At the end of June 2014, I started working four long days each week, which meant having three days off. My first three day weekend began with a walk, obviously. Being the last weekend of the month and being a little shy on the hundred miles I’d promised to walk it probably should have been longer but a very bright humid day had me revising my plans before I set out. There was only so much water I could carry in my rucksack and only so much sun a fair skinned girl could take. The new plan was to revisit the Bursledon Windmill and see what, if any, progress had been made since my last visit in early September 2013.
29 June 2014
Rather than take the most direct, three mile, route to the windmill, which is all along busy roads, I decided on a slightly more scenic and far longer one. This also had the added advantage of taking me past Millers Pond and along Shoreburs Greenway, the narrow ribbon of woodland from Sholing to Thornhill. As a bonus, the woods would keep me out of the sun.
Sadly, Millers Pond wasn’t quite as peaceful as I’d hoped. The first thing I saw when I left Spring Road was a woman and a young boy wielding shears. For a moment I thought I’d wandered into a horror movie and was about to be attacked. When I spotted a small army of other people with sacks and litter pickers I realised I was safe. This was obviously some kind of park clean up. Amongst the crowds there were also fishermen and several families throwing bread to the ducks. Still, I did manage to get a picture of the ducklings and their parents dashing about after a snack.
For a moment I wondered if I’d be better off going under the big railway arches and walking along Portsmouth Road to avoid the crowds. It would be quieter than the main roads I’d come this way to avoid but just as hot though so I braved the crowds and went back to the pond. Despite all the people I did manage to find one viewing platform with no one on it and spent a few moments taking pictures of the sky reflected in the pond and the yellow lily flowers dotted about amongst the lily pads. They make the place look far more peaceful and serene than it actually was.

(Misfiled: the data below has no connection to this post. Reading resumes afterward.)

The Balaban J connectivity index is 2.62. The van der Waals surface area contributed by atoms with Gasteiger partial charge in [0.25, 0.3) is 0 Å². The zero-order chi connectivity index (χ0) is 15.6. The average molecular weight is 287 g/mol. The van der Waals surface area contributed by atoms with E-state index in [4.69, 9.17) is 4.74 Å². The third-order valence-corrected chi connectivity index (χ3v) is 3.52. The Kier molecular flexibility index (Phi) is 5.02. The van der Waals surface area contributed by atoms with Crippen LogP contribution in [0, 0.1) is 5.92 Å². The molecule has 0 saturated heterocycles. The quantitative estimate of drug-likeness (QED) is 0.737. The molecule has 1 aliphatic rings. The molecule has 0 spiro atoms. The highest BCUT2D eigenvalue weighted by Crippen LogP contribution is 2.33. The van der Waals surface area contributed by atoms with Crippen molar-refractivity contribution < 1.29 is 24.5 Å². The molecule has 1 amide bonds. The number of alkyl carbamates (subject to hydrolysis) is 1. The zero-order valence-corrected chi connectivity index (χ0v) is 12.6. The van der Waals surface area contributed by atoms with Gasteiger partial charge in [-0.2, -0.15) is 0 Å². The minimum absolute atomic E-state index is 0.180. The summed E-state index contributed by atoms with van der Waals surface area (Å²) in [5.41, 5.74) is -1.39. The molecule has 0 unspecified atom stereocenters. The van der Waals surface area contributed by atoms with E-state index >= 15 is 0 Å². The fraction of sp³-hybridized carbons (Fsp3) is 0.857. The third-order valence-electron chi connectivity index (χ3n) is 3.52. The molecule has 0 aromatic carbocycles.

A bee was enjoying the Queen Anne’s Lace at the edge of the pond, then again it could have been hemlock, so many tall white flowers, so hard to tell them apart. Things quietened down as I made my way along the edge of the meadow where the various grasses are coming into flower. As I walked I thought how common old grass is actually a multitude of different species and how I should maybe write a post about it one day. Before long I was crossing Botany Bay Road.
The trail on the other side was narrow and crowded with ferns and wild flowers. Much of it towered above my head and, at times, I felt I was walking through a tunnel, a veritable garden of nettles, blackberries and tall spikes of loosestrife. A little further on there was a real tunnel to walk through. A fallen tree had created a beautiful green archway that wouldn’t look out of place in a cottage garden with the addition of a little honeysuckle.
Hidden somewhere behind all the greenery I knew the stream was flowing but I couldn’t see it at all. The nettles kept me on my toes. They flopped over the path and, at times, it was difficult to avoid brushing against them. Idly I wondered if I should pack a pair of secateurs in my rucksack for these woodland walks and, if I did, could I be arrested for carrying a dangerous weapon? The tallest bracken ferns arched up into the sky and I wondered how tall they were? These are the things that go through my mind when I’m walking.